And Charles came over and he said, Let's go. Time to go. I said, Yeah, but Roger. He said, No." He says, We dont need to see Roger. Let Roger stand for every Vietnam vet coming home and show people how they ought to be treated.
SIMON: Let's play another clip, if we could, of the kite man.
Mr. BLECKMAN: Oh, Ansel Toney.
(Soundbite of TV show, "On the Road with Charles Kuralt")
Mr. ANSEL TONEY: The reason I like flying kites, youre always looking up. Youre not looking down like you do when youre playing golf or some of the other things. Youre looking at that pretty blue sky. It's a beautiful sight.
Mr. BLECKMAN: That was a pretty one to shoot, because Mr. Toney working at his old sewing machine that he bought for 20 bucks 40 years ago, and the kids hanging out flying the kites in a cornfield that had been plowed up - we were shooting on the ground and I said, Charles, I said, boy, wouldnt it be great if we could shoot that from the up where that kite is? We need something to get us up there.
And Charles said, Wait a minute. And he went inside and he called - found out where the power company was. And I couldnt believe it, two hours later they came out with a 60-foot cherry picker.
SIMON: You know, one of the things you notice when you take a look at the stories in this series is they're done with utter respect for people. They're -doesnt make fun of the people that you profiled. There is not really even irony in it.
Mr. BLECKMAN: A lot of people wondered why - why would you come out and do story about me? And maybe after they saw it, they saw something they never knew about themselves, that they did have something to say, that they did have an interesting story to tell. Wed have a tough time after spending time with some of these folks detaching ourselves, getting back in the bus. Wed just seen something terrific, a calm and beautiful existence.
Mr. BLECKMAN: And we wanted to be part of it, but eventually we had to get back in that bus and go on down the road.
SIMON: You know, you nicely raised something that, alas, we have to raise. And I say this as someone with a great deal of affection professionally and personally for Charles Kuralt. You know, it - maybe you knew this in advance. None of my business. But as it developed after his death, he had a complicated personal life, essentially a second family. And I remember reading his autobiography years ago, where he was talking about why he wanted to get out of the traditional news business because he said, I wanted - I didnt want to be with my family, I wanted to be where the news was. I wanted wilder and wilder stories. And it does raise the question - was Charles on the road because he didnt want to be home at either of his homes?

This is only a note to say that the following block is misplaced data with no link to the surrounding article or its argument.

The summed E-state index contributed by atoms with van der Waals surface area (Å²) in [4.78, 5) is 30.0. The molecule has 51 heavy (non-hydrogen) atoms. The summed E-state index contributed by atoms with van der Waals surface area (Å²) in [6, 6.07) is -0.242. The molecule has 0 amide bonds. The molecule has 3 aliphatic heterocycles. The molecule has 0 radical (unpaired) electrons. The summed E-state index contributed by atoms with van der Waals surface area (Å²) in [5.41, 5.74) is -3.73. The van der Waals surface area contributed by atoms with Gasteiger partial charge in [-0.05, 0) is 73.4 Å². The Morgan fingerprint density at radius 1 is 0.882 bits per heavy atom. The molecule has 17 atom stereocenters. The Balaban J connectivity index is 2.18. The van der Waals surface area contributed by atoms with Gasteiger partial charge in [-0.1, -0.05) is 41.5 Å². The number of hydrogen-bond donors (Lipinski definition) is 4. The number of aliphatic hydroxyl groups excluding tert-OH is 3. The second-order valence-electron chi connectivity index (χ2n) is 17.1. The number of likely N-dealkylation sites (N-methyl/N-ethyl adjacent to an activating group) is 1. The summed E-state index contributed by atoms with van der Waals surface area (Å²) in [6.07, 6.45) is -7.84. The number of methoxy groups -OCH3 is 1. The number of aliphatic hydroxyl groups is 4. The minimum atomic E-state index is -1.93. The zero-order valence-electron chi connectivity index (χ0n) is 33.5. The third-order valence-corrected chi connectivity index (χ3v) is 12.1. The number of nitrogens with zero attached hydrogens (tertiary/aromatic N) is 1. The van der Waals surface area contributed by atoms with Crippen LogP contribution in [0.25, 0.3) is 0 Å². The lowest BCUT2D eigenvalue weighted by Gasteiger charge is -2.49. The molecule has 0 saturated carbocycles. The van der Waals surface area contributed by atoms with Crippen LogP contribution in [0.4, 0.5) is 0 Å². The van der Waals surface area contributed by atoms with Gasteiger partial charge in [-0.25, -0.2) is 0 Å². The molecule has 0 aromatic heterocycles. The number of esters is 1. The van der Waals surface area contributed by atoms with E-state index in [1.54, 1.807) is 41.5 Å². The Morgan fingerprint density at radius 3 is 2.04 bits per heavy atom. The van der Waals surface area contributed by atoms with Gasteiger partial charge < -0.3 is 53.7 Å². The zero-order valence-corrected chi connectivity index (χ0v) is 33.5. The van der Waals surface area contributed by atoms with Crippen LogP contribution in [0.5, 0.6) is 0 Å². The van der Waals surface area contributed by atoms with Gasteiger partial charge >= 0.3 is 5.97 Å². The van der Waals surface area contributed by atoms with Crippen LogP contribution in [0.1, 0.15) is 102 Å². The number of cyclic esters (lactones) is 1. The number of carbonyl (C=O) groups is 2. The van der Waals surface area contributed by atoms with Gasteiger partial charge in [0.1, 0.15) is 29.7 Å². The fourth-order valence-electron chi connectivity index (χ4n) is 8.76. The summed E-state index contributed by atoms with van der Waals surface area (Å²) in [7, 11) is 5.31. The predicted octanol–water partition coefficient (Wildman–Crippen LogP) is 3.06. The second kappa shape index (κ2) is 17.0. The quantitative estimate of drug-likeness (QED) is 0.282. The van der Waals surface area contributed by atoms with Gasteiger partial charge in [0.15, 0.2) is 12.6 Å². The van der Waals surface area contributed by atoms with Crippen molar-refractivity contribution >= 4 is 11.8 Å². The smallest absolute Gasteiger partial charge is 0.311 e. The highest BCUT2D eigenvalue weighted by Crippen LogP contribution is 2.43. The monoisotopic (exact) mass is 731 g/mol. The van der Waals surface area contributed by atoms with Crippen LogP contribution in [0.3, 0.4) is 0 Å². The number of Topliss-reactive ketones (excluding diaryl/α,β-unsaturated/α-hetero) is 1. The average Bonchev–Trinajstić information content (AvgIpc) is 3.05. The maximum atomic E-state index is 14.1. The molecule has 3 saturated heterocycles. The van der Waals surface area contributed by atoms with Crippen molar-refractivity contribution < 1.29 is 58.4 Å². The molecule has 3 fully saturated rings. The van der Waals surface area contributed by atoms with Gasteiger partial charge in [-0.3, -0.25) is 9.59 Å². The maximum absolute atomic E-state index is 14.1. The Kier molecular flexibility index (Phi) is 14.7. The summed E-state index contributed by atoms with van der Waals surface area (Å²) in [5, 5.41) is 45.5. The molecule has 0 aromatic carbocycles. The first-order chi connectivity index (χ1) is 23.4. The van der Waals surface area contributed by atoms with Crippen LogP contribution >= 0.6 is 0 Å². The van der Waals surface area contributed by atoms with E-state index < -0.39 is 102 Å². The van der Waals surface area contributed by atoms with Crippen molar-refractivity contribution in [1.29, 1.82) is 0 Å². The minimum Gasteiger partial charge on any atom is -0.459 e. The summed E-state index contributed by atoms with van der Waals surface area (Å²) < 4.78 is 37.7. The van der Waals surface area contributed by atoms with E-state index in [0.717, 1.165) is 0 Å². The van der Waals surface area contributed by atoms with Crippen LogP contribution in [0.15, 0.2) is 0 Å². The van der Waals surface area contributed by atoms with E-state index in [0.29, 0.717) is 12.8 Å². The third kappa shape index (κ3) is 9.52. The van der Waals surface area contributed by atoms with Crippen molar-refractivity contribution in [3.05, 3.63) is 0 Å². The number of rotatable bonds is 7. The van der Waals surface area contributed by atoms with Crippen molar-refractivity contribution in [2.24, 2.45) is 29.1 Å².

Mr. BLECKMAN: I was addicted to this too, to "On The Road," to traveling across America, meeting these people, seeing things that I would never have known about. I had a divorce because of it, because I could not give it up. And Charles and I were just addicted to getting in that bus and finding a story to tell America.
(Soundbite of music)
Mr. BLECKMAN: That was his greatest joy.
SIMON: Izzy, nice talking to you, thanks so much.
Mr. BLECKMAN: Youre welcome.
SIMON: Izzy Bleckman, long time cameraman with Charles Kuralt's series "On The Road." Set one has just been released on DVD, and its available from Acorn Media.
NPR transcripts are created on a rush deadline by Verb8tm, Inc., an NPR contractor, and produced using a proprietary transcription process developed with NPR. This text may not be in its final form and may be updated or revised in the future. Accuracy and availability may vary. The authoritative record of NPR’s programming is the audio record.